This newsletter is one in a series of newsletters that will discuss the Agile Scrum process and will end with variants of Scrum that can be used to aid in improving your software releases. Here are the prior newsletters in this series:
- Feb 2008: Agile Scrum - An Overview http://www.pragmaticsw.com/newsletters/Newsletter_2008_02_SP.htm
- Mar 2008: Agile Scrum - Team Composition http://www.pragmaticsw.com/newsletters/Newsletter_2008_03_SP.htm
- Apr 2008: Agile Scrum - Understanding Scrum Rules http://www.pragmaticsw.com/newsletters/Newsletter_2008_04_SP.htm
- May 2008: Agile Scrum - Scrum Kickoff and Product Backlog http://www.pragmaticsw.com/newsletters/Newsletter_2008_05_SP.htm
Agile differs from standard Waterfall development in that development has a smaller timeframe with a smaller feature set. Agile Scrum implements releases every 30 days (called 30 day sprints). In the purest implementation of Scrum, the 30 days is 30 calendar days. We have found that 30 working days works best.Upon completing a sprint, you can move the software to production (if production-ready) or move into another 30 day sprint to implement additional features.
At the conclusion of the PAD Planning Week, you should have a set of detailed requirements and estimates and the Scrum Master can create a project plan that contains each feature (represented by a work order) and the individual assignments. The items that appear in the project plan for the sprint are referred to the Sprint Backlog.
Each feature should have a priority and should be worked in priority order so that if the team falls behind, you can ensure the highest priority items make it into the sprint. Features not completed at the end of the sprint will be reprioritized for possible inclusion in the next sprint.
Best Practices for 30-Day Sprints
Create Test Cases before Coding Begins
As each feature is detailed, it is important to create a set of test cases before coding begins. Developers should always run all the established test cases before making the feature available to the Software Quality Engineer(s) for testing. This approach will drastically reduce defect count and significantly speed up the quality assurance testing.
Daily Code Builds
Each day, each team member should check their code into their source control system if their code is compilable (never check in code that is not compilable). If SQL script changes were made, these also need to be checked into the source control system. It is wise to utilize an automated build tool that can run at the end of day and will do a GET on all source code and SQL Script changes that were made. It can compile the code into DLLs and run the SQL scripts to upgrade your database. This allows you to have a new build on your quality assurance server daily so that your Software Quality Engineer(s) can test new features and run regression when needed. There are a number of tools available for automatic builds, a popular one is called Automated Build Studio by Automated QA (see it at http://www.automatedqa.com)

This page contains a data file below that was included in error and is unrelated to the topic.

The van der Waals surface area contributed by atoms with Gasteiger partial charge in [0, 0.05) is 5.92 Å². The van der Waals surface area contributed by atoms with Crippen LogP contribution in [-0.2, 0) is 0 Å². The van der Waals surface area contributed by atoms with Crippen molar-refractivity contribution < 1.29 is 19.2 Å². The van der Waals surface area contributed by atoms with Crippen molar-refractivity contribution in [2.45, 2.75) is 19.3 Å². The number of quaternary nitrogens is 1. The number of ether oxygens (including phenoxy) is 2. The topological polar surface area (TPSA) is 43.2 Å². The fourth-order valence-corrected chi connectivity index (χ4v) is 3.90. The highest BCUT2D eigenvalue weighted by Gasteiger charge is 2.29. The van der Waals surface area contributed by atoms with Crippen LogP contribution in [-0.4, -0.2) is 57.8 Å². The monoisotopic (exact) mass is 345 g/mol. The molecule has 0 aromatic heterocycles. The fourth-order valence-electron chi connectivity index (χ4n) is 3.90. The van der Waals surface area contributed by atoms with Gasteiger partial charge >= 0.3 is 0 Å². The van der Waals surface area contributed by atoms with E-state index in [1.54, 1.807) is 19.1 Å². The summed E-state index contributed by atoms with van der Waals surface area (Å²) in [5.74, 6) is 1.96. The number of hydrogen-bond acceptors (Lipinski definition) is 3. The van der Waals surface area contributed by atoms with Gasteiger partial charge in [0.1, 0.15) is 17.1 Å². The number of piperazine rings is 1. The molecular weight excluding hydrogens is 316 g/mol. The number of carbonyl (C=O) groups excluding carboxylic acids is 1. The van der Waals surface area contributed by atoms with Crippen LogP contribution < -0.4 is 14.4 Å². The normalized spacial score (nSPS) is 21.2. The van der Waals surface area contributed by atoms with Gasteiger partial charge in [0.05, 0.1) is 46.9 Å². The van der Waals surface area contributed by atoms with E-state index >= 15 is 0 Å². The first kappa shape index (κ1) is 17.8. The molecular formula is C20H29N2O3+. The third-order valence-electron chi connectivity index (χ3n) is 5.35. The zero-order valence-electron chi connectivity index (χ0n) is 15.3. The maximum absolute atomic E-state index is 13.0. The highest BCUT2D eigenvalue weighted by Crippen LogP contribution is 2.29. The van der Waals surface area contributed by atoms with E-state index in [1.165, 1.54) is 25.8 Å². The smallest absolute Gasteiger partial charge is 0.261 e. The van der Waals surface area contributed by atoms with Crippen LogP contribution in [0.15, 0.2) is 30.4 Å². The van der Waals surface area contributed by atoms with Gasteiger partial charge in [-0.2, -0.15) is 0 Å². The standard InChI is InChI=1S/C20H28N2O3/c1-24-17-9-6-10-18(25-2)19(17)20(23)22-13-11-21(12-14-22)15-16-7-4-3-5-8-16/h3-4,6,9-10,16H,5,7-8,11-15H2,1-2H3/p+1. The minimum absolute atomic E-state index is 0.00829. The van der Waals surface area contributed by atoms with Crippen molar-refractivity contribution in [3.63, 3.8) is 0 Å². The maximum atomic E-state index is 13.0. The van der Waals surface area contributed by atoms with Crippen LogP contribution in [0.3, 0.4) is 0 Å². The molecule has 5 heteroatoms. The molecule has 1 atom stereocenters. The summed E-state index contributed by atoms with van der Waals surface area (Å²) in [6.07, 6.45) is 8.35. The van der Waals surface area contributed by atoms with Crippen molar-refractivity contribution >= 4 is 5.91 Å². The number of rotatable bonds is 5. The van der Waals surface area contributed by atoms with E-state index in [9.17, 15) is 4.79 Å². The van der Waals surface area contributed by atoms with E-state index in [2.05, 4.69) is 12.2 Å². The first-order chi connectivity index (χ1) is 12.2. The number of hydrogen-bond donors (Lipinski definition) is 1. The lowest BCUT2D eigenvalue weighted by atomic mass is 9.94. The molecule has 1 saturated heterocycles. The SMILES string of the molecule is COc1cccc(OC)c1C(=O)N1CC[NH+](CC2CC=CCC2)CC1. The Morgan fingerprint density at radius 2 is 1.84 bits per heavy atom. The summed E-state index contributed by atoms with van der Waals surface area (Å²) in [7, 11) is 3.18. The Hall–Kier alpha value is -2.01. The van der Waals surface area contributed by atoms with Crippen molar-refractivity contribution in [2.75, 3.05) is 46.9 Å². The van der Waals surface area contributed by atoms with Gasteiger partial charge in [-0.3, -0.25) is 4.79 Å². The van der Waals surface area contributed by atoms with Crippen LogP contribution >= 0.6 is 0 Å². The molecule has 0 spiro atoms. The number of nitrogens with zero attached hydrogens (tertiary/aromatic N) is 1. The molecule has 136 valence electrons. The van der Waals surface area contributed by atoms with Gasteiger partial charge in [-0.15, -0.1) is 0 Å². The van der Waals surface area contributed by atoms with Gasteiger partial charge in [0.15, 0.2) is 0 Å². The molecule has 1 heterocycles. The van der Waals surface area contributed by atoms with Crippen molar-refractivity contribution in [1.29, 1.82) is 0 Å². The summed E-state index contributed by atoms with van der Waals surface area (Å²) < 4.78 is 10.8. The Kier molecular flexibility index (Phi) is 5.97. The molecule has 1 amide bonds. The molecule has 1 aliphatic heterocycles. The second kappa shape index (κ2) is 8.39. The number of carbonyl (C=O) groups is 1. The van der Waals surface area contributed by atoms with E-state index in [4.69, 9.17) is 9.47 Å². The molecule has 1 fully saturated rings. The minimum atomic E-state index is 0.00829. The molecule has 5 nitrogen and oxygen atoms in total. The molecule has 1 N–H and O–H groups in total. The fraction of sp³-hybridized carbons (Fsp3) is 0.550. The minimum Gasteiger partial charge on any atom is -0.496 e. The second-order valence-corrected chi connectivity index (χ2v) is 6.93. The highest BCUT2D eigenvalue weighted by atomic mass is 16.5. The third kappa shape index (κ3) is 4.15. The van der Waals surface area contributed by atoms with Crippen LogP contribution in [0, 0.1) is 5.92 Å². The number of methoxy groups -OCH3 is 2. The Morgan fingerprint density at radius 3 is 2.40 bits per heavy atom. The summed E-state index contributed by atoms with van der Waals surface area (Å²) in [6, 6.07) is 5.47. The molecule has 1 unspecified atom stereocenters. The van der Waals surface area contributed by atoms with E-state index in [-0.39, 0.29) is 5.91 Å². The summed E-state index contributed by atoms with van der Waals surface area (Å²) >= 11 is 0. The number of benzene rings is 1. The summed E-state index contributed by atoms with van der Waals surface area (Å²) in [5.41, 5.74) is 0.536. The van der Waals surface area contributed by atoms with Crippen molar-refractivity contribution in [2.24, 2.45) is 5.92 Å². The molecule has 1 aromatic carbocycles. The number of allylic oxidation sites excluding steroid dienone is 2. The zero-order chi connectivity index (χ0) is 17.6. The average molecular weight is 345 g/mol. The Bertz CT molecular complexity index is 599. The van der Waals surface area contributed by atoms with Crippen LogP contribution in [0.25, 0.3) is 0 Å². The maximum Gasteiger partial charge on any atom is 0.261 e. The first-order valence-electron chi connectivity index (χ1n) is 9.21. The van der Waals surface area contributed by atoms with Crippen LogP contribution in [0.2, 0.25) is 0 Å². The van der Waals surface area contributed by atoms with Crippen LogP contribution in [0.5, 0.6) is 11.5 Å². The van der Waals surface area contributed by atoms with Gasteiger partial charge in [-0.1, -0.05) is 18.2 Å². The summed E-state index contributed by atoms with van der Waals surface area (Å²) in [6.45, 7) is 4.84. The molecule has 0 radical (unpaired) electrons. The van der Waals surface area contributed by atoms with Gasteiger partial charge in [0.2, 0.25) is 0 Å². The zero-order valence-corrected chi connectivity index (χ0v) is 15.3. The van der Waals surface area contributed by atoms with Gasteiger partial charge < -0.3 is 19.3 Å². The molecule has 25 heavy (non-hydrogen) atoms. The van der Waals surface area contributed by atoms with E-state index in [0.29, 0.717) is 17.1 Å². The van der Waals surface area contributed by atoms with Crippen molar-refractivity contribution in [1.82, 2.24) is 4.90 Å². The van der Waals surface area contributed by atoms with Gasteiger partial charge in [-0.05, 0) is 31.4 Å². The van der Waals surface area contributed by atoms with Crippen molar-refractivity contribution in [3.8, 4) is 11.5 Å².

It is important to know that code should not be considered complete until it is fully coded, fully unit tested, all established test cases have been run, code has been refactored (if needed), and technical documentation is written (when needed). Upon indication that code is complete for a feature, the team should do a code inspection by reviewing the code in the source control system related to the feature. The code review should look for standards adherence, identification of logic errors or performance problems, and reusability. If the code inspection finds failures, defects should be created and assigned -- allowing the developer to fix the issues before the code is tested by the Software Quality Engineer(s).
Daily Hours Entry
Each day, every team member should log the hours they worked on each task during that day. When logging time, it is important to enter the percentage complete or estimated remaining hours (this is the preferred method). By entering the estimated remaining hours for each task worked on, your team will know how many hours remain for all tasks and can determine if you are progressing on a pace to finish the sprint with all the desired features. From a metrics perspective, inspect burn down charts daily. A burn down chart is simply a chart that shows day-by-day the number of estimated hours, actual hours and estimated hours remaining. As the sprint progresses, you should see the estimated hours trend downwards and it should be on pace so all the committed work is accomplished in the sprint.
Daily Scrum Meeting
Each day, your team should hold a Daily Scrum Meeting. In the purest version of Scrum, this daily meeting is restricted to 15 minutes and each team member is asked 3 questions:
1. “What did you do yesterday?”
2. “What will you do today?”
3. “Are there any roadblocks or anything impeding your progress?”
In our experience, 15 minutes is not always enough time to have a good dialog and a meaningful meeting. Many days we will complete this in 15 minutes, but most often it takes about 30 to 45 minutes. To speed this up, we have each team member post a summary of what they did yesterday and a summary of what they plan to do tomorrow in a daily discussion forum that is automatically distributed to all team members (see example below). This allows you to spend the Daily Scrum meeting talking about roadblocks, design decisions, and impediments to progress.
Below are some helpful templates to aid you in developing software solutions on-time and on-budget: